In the past, cavities could only be treated with unsightly metal fillings that are alloys for silver and mercury. These fillings, especially when close to the front of the mouth, are highly noticeable and unaesthetic. Sometimes the filling is so large that it causes discoloration of the entire tooth. These fillings (or restorations) often weaken teeth due to the large amount of the original tooth that has to be removed. There is a risk of Mercury poisoning that is used in the filling. Modern dentistry has increasingly turned to tooth colored or composite fillings as a strong, safe and more natural looking alternative. Composite fillings utilize a soft white plastic substance that is hardened with a blue light.
(ROOT CANAL TREATMENT)
This procedure treats the root canal system. When decay extends to the pulp or the nerve inside the tooth, the person almost always experiences spontaneous throbbing pain especially at night or when eating cold and sweet foods. The Dentist treats the pain and pressure symptoms by treating the root canal system which houses the tooth nerve or pulp to relieve the pain and pressure.
Treatment begins with anesthesia. The tooth nerve is accessed by drilling into the tooth, the infected nerve is removed, canals are cleaned and filled with a bio-inert material. To protect the tooth from fracture your dentist will add a crown.
Complete dentures replace full sets of teeth from upper and lower jaws of the dentition. They can aid in chewing and biting functions. Dentures can be directly fixed over gums or can be supported by implants. Complete dentures are one of the oldest methods of replacing lost teeth. There are two types of complete dentures, namely conventional and immediate dentures. With immediate dentures dentists can restore teeth in just one visit. The conventional type of dentures have a healing period of a few weeks during which the gums shrink. The patient should visit the dentist the second time to get his dentures adjusted after the gums shrink
REMOVABLE PARTIAL DENTURES
Partial dentures are used to replace a few missing teeth in a row. This type of denture is preferred when there are some healthy teeth left in the dentition. Partials have clasps or other forms of connectors which are used to keep them fixed over the gums. They can be supported by natural teeth. Sometimes dental crowns may be needed to improve the fit of partial dentures with natural teeth. Partial dentures are removable and may cause some discomfort to patients initially. Over a longer term, partial dentures can be a wonderful teeth restoration. It is important to take proper care of oral hygiene when living with dentures to avoid dental infection.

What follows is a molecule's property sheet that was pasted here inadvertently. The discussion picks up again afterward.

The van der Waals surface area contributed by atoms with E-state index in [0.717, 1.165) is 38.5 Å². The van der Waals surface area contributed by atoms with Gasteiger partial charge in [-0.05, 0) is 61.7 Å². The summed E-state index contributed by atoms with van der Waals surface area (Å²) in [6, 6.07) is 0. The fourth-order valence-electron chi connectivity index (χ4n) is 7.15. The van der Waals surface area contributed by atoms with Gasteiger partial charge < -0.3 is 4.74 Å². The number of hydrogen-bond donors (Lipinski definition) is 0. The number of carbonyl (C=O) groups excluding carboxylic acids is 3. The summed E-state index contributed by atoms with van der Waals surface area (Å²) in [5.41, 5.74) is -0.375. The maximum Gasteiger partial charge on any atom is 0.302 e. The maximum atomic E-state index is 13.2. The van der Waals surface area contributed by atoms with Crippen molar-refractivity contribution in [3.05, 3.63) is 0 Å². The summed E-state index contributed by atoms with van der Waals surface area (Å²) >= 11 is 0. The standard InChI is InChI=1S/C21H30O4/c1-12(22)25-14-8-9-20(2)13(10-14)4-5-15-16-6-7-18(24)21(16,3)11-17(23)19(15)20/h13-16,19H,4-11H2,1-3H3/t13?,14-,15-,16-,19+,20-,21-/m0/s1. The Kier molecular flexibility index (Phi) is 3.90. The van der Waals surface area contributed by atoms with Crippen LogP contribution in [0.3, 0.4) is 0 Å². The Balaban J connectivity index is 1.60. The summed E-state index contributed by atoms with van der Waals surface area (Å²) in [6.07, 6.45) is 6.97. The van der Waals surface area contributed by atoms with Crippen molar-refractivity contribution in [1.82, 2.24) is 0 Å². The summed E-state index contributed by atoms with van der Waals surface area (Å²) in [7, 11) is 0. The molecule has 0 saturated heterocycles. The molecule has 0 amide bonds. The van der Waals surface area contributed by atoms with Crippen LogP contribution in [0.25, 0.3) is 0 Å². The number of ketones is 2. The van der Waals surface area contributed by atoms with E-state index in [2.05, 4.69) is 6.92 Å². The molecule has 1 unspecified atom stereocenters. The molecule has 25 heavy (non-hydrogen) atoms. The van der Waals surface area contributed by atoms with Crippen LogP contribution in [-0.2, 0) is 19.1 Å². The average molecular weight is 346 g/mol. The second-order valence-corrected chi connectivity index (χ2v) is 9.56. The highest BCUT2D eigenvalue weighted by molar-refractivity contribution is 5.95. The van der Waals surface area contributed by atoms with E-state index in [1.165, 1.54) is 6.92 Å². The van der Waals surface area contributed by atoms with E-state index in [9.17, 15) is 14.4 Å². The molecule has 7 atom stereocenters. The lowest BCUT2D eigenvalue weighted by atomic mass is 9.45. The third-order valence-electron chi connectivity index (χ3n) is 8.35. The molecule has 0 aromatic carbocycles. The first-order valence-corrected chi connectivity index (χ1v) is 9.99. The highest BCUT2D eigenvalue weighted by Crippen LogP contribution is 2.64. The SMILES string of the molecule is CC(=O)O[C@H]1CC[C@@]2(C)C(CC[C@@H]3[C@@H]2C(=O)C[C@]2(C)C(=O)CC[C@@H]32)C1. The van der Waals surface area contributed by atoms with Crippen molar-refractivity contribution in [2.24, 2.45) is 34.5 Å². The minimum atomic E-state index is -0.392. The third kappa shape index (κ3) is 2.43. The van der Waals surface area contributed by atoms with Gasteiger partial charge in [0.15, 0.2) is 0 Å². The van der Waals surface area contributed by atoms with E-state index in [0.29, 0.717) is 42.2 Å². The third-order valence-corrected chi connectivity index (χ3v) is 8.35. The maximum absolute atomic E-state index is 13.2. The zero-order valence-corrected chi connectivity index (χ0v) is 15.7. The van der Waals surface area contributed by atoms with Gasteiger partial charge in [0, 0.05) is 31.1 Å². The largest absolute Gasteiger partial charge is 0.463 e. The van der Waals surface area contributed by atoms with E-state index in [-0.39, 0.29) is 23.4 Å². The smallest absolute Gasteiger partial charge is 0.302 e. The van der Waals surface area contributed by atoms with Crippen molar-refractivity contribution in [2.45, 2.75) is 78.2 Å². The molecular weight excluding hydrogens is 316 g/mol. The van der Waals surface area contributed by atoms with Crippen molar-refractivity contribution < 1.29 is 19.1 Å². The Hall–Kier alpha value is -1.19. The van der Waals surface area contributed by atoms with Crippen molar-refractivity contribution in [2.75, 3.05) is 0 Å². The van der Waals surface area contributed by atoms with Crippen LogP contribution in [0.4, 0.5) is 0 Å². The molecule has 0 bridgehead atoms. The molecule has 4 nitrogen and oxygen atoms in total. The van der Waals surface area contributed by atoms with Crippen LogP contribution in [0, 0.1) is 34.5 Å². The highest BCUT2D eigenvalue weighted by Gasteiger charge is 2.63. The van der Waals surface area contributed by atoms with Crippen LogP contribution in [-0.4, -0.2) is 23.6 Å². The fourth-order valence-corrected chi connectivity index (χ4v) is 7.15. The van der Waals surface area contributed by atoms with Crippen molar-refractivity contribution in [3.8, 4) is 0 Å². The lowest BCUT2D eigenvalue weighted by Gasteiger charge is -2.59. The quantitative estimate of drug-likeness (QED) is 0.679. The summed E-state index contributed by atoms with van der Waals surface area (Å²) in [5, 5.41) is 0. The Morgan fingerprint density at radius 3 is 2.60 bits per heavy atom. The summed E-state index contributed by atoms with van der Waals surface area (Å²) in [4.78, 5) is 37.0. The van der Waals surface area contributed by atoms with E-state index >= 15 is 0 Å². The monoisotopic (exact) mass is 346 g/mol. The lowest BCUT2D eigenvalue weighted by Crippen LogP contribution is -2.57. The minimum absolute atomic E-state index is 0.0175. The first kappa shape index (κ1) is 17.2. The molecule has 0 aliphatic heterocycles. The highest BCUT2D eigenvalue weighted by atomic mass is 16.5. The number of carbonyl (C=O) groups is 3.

Implant-supported Dentures serve the same function as Complete Dentures, except they are anchored into the jaw-bone using dental implants. These types of dentures create the most stabilized function for dentures out of any of the types we offer.
Implant-supported Dentures can be used on both the top and bottom jaw but are especially common on the bottom jaw where the most instability can occur when chewing. When looking for a long-term denture solution, your doctor may recommend these.
BRIDGES: Few incidents have greater impact on dental health and personal appearance than tooth loss. When one or more teeth are missing, the remaining teeth can drift out of position, which can lead to a change in the bite, the loss of additional teeth, decay and gum disease. When tooth loss occurs, your dentist may recommend the placement of a bridge. A bridge is one or more replacement teeth anchored by one or more crowns on each side.
When a tooth is lost, the specialized bony process that houses the tooth begins to reabsorb due to lack of stimulation. This causes a decrease in width and height of the bone in the area the tooth is lost. Neighboring teeth and opposing teeth begin to move into the space. This causes food lodgement, subsequent decay, gum disease and abnormal forces being transmitted to teeth leading to the fracture of cusps which may necessitate root canal treatment or extraction. Loss of teeth can also cause the cheek and lips to collapse giving an aged look.
Another option to replace missing teeth is a removable partial denture or complete denture depending on the number of teeth missing. The chewing efficiency with a denture is reduced to more than half of that of natural teeth. The teeth that support the partial denture are weakened due to the excessive loads acting on them and eventually are lost. The denture rests on the gum causing tissue abrasion and bone loss. Removable dentures may slip or cause embarrassing clicking sounds while eating or speaking.
Studies show that within five to seven years there is a failure rate of up to 30% in teeth located next to a fixed bridge or removable partial denture.